Monday, December 19, 2011

Paul Hawken: "The Biggest Global Movement in History"

It is my belief that we are part of a movement that is greater and deeper and broader than we ourselves know or can know. It flies under the radar of the media by and large. It is nonviolent. It is grassroots. It has no clusterbombs, no armies, and no helicopters. It has no central ideology. A male vertebrate is not in charge.

This unnamed movement is the most diverse movement the world has ever seen. The very word "movement" is too small to describe it. No one started this worldview. No one is in charge of it. There is no orthodoxy. It is global, classless, unquenchable, and tireless. Its shared understanding is arising spontaneously from different economic sectors, cultures, regions, and cohorts. It is growing and spreading worldwide, with no exception.

It has many roots. But primarily the origins are indigenous cultures, the environment and social justice movements. Those three sectors and their subsectors are intertwining, morphing, and enlarging... This is a democracy movement...It's marked by kinship, communities, symbiosis. It's Pachamama ("Mother Universe"). It's Mama. It's the earth talking back, waking up...
This talk is now five years old––but this clip of Paul Hawken speaking at a 2006 Bioneers conference describing the collective energy of hundreds of thousands of civil society organizations made up of tens of millions of people––if not more, from all over our planet–– is still breathtaking.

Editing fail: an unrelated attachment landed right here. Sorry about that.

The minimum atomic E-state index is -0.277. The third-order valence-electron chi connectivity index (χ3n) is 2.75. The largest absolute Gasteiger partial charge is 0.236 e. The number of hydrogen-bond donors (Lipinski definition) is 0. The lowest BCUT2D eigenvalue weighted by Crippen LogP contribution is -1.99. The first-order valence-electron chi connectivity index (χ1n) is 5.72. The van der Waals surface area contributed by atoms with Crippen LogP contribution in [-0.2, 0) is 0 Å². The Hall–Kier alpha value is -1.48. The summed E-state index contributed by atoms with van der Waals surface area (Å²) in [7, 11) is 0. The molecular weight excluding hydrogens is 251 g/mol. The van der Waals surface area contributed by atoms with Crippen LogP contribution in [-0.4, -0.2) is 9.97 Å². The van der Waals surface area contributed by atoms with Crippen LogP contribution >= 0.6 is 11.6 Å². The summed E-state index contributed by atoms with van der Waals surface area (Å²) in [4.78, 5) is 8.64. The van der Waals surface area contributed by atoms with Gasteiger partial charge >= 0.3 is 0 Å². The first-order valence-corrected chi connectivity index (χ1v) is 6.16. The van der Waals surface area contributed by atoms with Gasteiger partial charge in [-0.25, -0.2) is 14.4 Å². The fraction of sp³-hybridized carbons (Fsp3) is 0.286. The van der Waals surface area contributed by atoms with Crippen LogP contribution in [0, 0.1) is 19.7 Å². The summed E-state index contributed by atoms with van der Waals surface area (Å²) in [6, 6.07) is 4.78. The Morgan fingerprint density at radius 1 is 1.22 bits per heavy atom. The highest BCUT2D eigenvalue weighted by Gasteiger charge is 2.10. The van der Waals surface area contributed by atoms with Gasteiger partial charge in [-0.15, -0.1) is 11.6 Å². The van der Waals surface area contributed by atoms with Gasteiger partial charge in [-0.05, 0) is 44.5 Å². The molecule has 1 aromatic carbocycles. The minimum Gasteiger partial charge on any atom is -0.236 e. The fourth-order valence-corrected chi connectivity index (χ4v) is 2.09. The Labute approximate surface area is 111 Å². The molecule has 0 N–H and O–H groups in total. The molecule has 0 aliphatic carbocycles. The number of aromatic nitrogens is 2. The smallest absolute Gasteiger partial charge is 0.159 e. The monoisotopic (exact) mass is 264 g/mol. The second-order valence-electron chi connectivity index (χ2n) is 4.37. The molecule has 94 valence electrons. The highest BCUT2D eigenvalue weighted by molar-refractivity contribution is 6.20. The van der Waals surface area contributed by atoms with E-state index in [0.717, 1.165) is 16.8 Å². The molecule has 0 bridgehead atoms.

The social entrepreneur drew his talk from his 2007 book, Blessed Unrest: How The Largest Movement in the World Came Into Being and Why No One Saw It Coming.

The movement Hawken describes is not something new. Citing poet/environmentalist Gary Snyder and actor/activist/writer Peter Coyote––Blessed Unrest refers to "the great underground, a current of humanity that dates back to the Paleolithic and its lineage can be traced back to healers, priestesses, philosophers, monks, rabbis, poets, and artists 'who speak for the planet, for other species, for interdependence, a life that courses under and through and around empires.'" 

Hawken's imagination was captured by not only the explosion of movements––but also by the shift towards the "intertwingling" of causes––environmentalism; renewable energy and sustainability; biodiversity; indigenous issues; civil society, children's issues; community development; cultural heritage; democratic activism; fair trade; good governance; human rights; social and economic justice; disarmament and peacemaking; water and other resource rights; and gender issues.

Orion excerpts Blessed Unrest here.


Johntaro said...

This video and article were very inspiring! I didn’t notice the date stamp on the video and thought the speaker was referring to OWS, the Arab Spring, the tar sands protests, etc., which I guess are sure signs that this movement is far from dead. Thanks for sharing it and spreading seeds of change so that we may all share in their growth.

TenThousandThings said...

Thanks JT,

Paul Hawken is a visionary - he was involved with organic movement as an entrepreneur early on and is one of the best in the Boomer nonviolent social change movements. Gen X filmmaker Velcrow Ripper's documentaries on nonviolent social change movements are also a conduit of soul force.

The Occupy Movement is a fascinating monster-example of the intertwingling of issues Hawken speaks about and Ripper documents in his films.

I'll re-post on Velcrow again.

BTW, I've been wanting to thank you for your inspirational, lyrical blog and fun Christmas posts, but for some reason the comments don't seem to go through.

Wishing you a peaceful season! Jean